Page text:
“I do feel strongly,” the superbly named Constance Spry once wrote, “that flowers should be a means of self-expression for everyone.” A florist, social reformer and best-selling author, Mrs Spry (1886-1960) took the cut-flower traditions of the upper classes and turned them on their head, effectively democratising the art of homemaking. She taught many Brits how to beautify their homes by making the most of such humble materials as vegetable leaves, twigs and weeds, and encouraged them to use a motley assortment of containers, including broken bird cages, tureen lids and gravy boats.
Having read a particularly romantic account of Constance Spry’s life and achievements in a spring issue of Vogue, I found myself inspired by her creative example. So I skipped off to a flower-arranging course held at the sunny, secret haven that is King Henry’s Walk Garden in Islington.
The raw materials on offer were rather more conservative than Constance might wish for – Tesco cheapie bunches, plastic pots and gardening ‘oasis’ (the green crunchy stuff that soaks up water) – but I held true to her inventive spirit by grabbing a few leaves and squirly twigs from the garden.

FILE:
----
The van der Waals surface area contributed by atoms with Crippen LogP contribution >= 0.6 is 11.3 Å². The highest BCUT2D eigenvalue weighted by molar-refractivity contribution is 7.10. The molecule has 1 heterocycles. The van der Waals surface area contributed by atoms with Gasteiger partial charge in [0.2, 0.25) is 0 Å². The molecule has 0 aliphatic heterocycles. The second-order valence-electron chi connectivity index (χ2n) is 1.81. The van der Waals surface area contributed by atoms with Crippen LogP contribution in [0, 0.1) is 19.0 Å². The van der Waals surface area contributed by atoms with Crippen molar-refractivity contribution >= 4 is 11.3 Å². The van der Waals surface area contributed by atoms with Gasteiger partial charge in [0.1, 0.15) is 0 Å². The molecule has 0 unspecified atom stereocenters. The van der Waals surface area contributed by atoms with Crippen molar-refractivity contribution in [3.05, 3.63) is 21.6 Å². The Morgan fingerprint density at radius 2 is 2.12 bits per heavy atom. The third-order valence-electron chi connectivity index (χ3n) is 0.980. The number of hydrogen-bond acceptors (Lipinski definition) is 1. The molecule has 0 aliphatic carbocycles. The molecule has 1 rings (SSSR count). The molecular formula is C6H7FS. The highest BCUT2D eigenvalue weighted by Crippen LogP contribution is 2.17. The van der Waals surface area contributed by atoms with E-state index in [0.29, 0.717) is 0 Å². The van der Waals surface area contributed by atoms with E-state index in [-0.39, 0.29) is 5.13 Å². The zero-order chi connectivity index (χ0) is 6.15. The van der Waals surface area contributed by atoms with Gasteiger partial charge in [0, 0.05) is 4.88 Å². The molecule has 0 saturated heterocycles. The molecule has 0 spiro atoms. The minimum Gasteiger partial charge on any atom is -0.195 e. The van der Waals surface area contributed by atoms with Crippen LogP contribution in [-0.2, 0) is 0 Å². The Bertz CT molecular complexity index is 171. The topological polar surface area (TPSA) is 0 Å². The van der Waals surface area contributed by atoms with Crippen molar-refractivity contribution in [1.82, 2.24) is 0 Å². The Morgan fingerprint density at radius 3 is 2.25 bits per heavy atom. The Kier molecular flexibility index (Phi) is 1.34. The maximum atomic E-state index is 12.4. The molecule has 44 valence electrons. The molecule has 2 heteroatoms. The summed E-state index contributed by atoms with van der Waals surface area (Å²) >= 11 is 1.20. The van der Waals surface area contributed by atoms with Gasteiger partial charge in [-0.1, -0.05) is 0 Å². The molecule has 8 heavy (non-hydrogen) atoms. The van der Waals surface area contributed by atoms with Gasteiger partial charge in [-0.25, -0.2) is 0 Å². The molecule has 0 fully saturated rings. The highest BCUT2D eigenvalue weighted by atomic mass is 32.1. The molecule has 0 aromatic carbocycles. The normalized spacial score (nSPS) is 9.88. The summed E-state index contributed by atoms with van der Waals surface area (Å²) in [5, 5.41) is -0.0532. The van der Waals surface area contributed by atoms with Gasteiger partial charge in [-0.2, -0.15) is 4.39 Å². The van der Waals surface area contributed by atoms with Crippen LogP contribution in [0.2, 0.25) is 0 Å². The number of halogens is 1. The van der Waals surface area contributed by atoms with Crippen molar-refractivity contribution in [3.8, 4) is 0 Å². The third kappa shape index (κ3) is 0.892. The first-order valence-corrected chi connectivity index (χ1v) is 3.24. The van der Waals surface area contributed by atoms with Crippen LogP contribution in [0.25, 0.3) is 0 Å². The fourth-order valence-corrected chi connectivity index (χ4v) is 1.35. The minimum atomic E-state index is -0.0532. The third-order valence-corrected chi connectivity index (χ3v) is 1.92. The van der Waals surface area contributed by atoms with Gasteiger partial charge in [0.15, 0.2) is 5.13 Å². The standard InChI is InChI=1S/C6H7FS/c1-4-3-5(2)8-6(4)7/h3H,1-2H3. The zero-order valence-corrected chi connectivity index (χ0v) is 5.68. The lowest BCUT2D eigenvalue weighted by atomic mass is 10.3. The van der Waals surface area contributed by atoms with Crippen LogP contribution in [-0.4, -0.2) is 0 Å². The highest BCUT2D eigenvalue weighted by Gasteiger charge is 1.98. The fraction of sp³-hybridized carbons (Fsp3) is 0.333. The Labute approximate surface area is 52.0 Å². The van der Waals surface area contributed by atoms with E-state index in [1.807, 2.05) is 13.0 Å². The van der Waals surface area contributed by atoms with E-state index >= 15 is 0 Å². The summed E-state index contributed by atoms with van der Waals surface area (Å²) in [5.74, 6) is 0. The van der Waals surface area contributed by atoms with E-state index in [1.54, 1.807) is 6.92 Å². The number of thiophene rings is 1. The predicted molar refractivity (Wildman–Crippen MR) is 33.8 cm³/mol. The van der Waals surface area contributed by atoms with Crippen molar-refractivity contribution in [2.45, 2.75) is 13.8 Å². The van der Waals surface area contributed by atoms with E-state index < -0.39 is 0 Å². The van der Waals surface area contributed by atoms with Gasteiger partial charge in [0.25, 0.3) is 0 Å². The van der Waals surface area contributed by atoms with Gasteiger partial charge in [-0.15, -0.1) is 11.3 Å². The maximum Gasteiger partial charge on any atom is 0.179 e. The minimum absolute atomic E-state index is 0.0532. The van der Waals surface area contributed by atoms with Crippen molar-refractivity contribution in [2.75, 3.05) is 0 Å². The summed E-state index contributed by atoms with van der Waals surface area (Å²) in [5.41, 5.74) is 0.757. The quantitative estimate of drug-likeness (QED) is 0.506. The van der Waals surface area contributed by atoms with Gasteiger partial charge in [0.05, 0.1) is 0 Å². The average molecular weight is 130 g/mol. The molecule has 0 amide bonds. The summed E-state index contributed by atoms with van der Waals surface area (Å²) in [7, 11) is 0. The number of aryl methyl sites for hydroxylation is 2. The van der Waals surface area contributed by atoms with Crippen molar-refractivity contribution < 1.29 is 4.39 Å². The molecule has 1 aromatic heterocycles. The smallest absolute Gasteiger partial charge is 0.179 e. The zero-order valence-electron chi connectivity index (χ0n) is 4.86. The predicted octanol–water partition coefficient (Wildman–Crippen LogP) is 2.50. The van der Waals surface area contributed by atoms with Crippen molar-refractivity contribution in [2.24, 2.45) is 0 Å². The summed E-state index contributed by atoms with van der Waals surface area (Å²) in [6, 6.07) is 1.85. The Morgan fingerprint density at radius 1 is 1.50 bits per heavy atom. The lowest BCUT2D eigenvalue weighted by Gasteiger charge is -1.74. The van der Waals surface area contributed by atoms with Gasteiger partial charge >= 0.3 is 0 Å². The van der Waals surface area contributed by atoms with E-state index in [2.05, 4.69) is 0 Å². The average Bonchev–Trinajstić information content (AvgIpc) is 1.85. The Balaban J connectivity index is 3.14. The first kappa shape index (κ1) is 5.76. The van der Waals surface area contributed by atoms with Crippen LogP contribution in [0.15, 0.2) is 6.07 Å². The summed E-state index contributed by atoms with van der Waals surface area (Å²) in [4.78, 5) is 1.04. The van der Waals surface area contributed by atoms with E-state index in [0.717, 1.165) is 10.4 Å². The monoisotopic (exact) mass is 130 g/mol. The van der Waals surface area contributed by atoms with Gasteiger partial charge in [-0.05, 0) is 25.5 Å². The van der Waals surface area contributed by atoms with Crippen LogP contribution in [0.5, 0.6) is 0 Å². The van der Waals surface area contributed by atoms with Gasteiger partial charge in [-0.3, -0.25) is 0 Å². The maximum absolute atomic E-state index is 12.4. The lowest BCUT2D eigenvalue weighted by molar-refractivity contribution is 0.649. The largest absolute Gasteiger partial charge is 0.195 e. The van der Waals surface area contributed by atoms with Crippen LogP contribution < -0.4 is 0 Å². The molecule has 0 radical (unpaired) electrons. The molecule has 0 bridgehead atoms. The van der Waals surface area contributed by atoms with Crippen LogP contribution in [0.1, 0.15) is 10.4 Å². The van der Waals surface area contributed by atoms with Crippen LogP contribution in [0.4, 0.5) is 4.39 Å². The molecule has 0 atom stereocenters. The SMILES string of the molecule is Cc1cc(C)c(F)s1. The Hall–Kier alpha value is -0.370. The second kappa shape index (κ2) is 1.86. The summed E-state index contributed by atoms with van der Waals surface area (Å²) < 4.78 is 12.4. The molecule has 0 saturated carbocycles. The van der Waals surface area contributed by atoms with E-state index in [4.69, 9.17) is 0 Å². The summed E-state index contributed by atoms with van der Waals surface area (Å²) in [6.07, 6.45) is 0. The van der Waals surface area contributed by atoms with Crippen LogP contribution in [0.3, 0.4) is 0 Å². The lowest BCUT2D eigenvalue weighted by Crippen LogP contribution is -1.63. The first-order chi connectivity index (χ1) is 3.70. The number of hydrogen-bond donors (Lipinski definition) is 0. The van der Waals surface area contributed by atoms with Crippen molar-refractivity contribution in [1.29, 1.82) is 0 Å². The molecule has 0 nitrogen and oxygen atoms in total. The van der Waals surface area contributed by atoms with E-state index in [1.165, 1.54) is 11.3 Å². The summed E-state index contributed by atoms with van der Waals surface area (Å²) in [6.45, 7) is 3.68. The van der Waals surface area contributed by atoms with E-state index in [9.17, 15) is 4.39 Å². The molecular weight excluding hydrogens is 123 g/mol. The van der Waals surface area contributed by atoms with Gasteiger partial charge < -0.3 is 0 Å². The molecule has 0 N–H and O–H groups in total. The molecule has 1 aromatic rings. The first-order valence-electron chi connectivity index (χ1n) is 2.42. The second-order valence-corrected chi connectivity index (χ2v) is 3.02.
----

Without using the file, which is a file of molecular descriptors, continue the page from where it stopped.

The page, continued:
This is the wisdom I learned from my flowery foray:
- Less is more – too many colours, textures etc makes for an untidy mess
- Go green. If you don’t want to spend a small fortune on expensive flowers, remember that you can get lots of lovely colour and texture from foliage instead
- Balance the arrangement by adding a bit of symmetry – put large leaves on either side and create a diagonal ‘fan’ of one type of flower running through the middle
- Fill out the base of your arrangement, which might otherwise be a bit sad and sparse
- Poke the flowers and leaves into the oasis with conviction, because if it gets too holey, the stems won’t stay put
- Check your arrangement from all angles